So, Brighton and Buxton are out of the way, so here’s comes the big one. The Edinburgh fringe is not only the biggest open arts festival in the world, it is probably several times bigger than all the other open arts festivals put together. With hundreds of plays to choose from every day, it might seem impossible to know what’s the best thing to see. And I’m not going to pretend I know the answer. Most plays I see in Edinburgh are plays I’ve never heard of by groups I’ve never heard of, and I learn if they’re any good the hard way. (You can lessen this risk by reading reviews from ThreeWeeks, Broadway Baby or FringeReview, but I prefer to go with no preconceptions and make up my own mind.) However, I do recognise a handful of groups, and out of those I can make a few recommendations.
In my last post on Fringe Festivals, I recommended Kemble’s Riot and Mess, and you can read why I recommend those shows in that article. I also recommended The Girl With No Heart, which I have since seen as a preview in Chatham and reviewed here. Since then, the full Fringe programme has come out and I can add a few more to the list.
Absurd Person Singular is an Ayckbourn classic, but not the middle-class farce most people take it for.
One of Alan Ayckbourn’s anecdotes is of a time he was sitting in a theatre watching someone else’s production of Absurd Person Singular. He found it so dreadful, he left halfway through. As he left, another man whispered “I don’t blame you mate, this is awful”. Ayckbourn decided this wasn’t the best time to say he was the writer. He didn’t say who the offending theatre company were, but I can guess what they were doing wrong.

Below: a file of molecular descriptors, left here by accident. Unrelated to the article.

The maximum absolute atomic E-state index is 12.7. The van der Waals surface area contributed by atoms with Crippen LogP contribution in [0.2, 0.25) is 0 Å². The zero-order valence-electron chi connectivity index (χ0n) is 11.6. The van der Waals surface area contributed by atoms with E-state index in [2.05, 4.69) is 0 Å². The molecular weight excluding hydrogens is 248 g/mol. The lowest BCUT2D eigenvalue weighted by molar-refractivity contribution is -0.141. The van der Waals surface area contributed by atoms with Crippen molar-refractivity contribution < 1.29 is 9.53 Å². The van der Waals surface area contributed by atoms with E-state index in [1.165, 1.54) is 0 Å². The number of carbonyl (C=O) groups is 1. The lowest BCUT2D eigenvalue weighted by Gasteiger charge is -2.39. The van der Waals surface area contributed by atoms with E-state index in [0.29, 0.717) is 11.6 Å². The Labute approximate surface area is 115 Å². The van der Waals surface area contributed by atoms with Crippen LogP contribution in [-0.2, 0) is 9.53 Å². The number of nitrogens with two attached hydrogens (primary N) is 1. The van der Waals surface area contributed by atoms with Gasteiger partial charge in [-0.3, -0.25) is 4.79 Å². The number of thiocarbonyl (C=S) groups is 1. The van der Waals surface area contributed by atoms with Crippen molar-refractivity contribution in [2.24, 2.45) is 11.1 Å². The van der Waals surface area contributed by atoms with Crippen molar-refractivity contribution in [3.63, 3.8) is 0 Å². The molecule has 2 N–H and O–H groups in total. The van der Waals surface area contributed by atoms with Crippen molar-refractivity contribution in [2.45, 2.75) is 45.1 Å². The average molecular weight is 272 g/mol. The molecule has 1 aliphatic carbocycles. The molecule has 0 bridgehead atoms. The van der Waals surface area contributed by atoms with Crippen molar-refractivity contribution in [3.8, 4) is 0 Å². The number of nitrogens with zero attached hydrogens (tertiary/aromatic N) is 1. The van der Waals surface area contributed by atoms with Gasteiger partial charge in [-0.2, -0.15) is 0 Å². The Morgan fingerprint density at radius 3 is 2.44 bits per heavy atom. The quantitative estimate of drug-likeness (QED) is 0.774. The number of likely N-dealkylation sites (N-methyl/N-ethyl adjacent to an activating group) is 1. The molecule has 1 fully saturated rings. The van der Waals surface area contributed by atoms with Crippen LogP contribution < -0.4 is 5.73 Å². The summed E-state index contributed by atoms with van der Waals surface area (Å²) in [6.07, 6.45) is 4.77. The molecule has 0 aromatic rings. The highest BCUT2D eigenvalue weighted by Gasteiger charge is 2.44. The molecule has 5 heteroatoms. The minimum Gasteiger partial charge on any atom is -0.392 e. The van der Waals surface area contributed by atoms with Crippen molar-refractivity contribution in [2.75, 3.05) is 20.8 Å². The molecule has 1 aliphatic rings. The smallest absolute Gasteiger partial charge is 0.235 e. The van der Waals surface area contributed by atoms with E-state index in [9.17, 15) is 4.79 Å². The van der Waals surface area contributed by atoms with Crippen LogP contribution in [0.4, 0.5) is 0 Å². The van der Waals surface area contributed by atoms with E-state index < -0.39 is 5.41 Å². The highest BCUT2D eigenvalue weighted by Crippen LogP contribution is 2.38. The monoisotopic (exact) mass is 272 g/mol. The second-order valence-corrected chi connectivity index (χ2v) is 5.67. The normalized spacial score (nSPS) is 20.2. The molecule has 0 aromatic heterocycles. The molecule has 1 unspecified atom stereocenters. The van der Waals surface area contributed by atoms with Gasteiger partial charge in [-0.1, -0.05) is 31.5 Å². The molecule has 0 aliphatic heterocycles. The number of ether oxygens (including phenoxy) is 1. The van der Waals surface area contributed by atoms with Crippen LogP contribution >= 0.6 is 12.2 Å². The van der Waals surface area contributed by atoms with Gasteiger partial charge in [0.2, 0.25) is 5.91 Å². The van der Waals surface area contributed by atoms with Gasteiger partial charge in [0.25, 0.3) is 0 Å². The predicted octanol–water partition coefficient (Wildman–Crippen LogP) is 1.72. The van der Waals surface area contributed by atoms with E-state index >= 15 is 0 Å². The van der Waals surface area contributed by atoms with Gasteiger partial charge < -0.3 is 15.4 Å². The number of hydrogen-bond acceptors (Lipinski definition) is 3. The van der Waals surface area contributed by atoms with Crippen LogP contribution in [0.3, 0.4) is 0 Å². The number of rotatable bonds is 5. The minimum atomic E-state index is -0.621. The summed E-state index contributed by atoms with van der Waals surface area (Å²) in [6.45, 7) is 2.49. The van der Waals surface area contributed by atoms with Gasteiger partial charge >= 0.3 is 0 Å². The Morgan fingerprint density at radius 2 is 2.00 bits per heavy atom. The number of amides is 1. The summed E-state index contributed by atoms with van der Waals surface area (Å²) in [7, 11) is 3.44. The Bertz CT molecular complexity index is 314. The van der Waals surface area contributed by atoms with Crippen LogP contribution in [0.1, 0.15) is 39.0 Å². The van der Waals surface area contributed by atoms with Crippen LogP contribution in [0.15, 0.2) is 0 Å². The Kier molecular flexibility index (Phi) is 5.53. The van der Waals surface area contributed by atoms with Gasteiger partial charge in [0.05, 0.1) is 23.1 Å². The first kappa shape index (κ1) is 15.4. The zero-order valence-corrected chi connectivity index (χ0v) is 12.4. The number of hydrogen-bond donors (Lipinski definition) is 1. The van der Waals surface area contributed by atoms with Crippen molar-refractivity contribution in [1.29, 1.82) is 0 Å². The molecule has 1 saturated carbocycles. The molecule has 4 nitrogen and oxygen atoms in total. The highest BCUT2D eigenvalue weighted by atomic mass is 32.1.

Alan Ayckbourn’s plays are often dismissed as light comedies with no depth. Previously, I’d suspected that the people whose expectations of Ayckbourn were set in stone by his comedies of the 1970s were people who haven’t bothered looking at his last three decades of work – but now I’m not even sure that explains it. Because he was already writing bleak plays back then including: Absent Friends (1974) centred on a man endlessly dwelling on his dead fiancée; Just Between Ourselves (1976) centred on a woman made permanently miserable by her domineering husband and family; and even as early as 1972, Absurd Person Singular is just as dark. And yet it still seems expected that you play it for laughs, laughs, belly-laughs, laughs and more laughs.
Here’s a bit of non-theatre arts news for a change. Just heard the news that Durham County Council has decided to bring its light festival Lumière back to Durham in 2013.
Well, I am back from the Buxton Fringe where I’ve seen a comparatively relaxing eight plays. Again, the eight have been of a good standard with few weak links, so once again the hurdles are a little higher than normal. But there were four plays in particular which stood out.
Sparkle and Dark’s decision to take an untested play, The Girl With No Heart, to the Edinburgh Fringe instead of its safe bet is risky but admirably bold. The gamble deserves to pay off.
You may recall that one of my Fringe recommendations from two months ago was a play by a little-known group called Sparkle and Dark’s Travelling players. Well, the Edinburgh Fringe isn’t for another month but I’ve seen it already, in Chatham, Kent. (In case you’re wondering what I was doing in Kent, I was already in London for a completely different reason and by sheer coincidence this was on nearby. I’m not rich enough to travel over half the country for one play.) I will come on to this play in a moment, but first a bit of background info.